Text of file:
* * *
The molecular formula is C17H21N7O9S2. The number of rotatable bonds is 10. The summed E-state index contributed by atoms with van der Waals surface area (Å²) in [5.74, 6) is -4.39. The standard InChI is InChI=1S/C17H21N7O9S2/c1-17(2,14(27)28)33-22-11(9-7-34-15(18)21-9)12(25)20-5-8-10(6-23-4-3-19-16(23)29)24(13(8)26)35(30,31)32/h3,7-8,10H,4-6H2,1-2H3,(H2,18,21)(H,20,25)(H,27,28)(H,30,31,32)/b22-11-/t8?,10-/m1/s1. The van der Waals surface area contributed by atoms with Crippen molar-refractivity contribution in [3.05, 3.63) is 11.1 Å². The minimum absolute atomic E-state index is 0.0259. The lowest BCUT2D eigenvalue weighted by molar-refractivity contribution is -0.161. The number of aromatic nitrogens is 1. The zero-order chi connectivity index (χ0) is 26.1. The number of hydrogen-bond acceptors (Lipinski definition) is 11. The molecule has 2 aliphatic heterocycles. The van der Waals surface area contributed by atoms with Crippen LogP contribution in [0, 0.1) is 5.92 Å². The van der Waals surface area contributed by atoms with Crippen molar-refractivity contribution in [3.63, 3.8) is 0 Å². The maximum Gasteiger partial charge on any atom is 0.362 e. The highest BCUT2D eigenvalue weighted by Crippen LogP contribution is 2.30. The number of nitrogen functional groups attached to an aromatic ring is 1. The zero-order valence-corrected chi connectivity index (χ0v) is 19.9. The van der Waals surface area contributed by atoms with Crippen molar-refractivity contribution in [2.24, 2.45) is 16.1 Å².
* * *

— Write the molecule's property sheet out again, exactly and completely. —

The molecular formula is C17H21N7O9S2. The number of rotatable bonds is 10. The summed E-state index contributed by atoms with van der Waals surface area (Å²) in [5.74, 6) is -4.39. The standard InChI is InChI=1S/C17H21N7O9S2/c1-17(2,14(27)28)33-22-11(9-7-34-15(18)21-9)12(25)20-5-8-10(6-23-4-3-19-16(23)29)24(13(8)26)35(30,31)32/h3,7-8,10H,4-6H2,1-2H3,(H2,18,21)(H,20,25)(H,27,28)(H,30,31,32)/b22-11-/t8?,10-/m1/s1. The van der Waals surface area contributed by atoms with Crippen molar-refractivity contribution in [3.05, 3.63) is 11.1 Å². The minimum absolute atomic E-state index is 0.0259. The lowest BCUT2D eigenvalue weighted by molar-refractivity contribution is -0.161. The number of aromatic nitrogens is 1. The zero-order chi connectivity index (χ0) is 26.1. The number of hydrogen-bond acceptors (Lipinski definition) is 11. The molecule has 2 aliphatic heterocycles. The van der Waals surface area contributed by atoms with Crippen LogP contribution in [0, 0.1) is 5.92 Å². The van der Waals surface area contributed by atoms with Crippen molar-refractivity contribution in [3.63, 3.8) is 0 Å². The maximum Gasteiger partial charge on any atom is 0.362 e. The highest BCUT2D eigenvalue weighted by Crippen LogP contribution is 2.30. The number of nitrogen functional groups attached to an aromatic ring is 1. The zero-order valence-corrected chi connectivity index (χ0v) is 19.9. The van der Waals surface area contributed by atoms with Crippen molar-refractivity contribution in [2.24, 2.45) is 16.1 Å².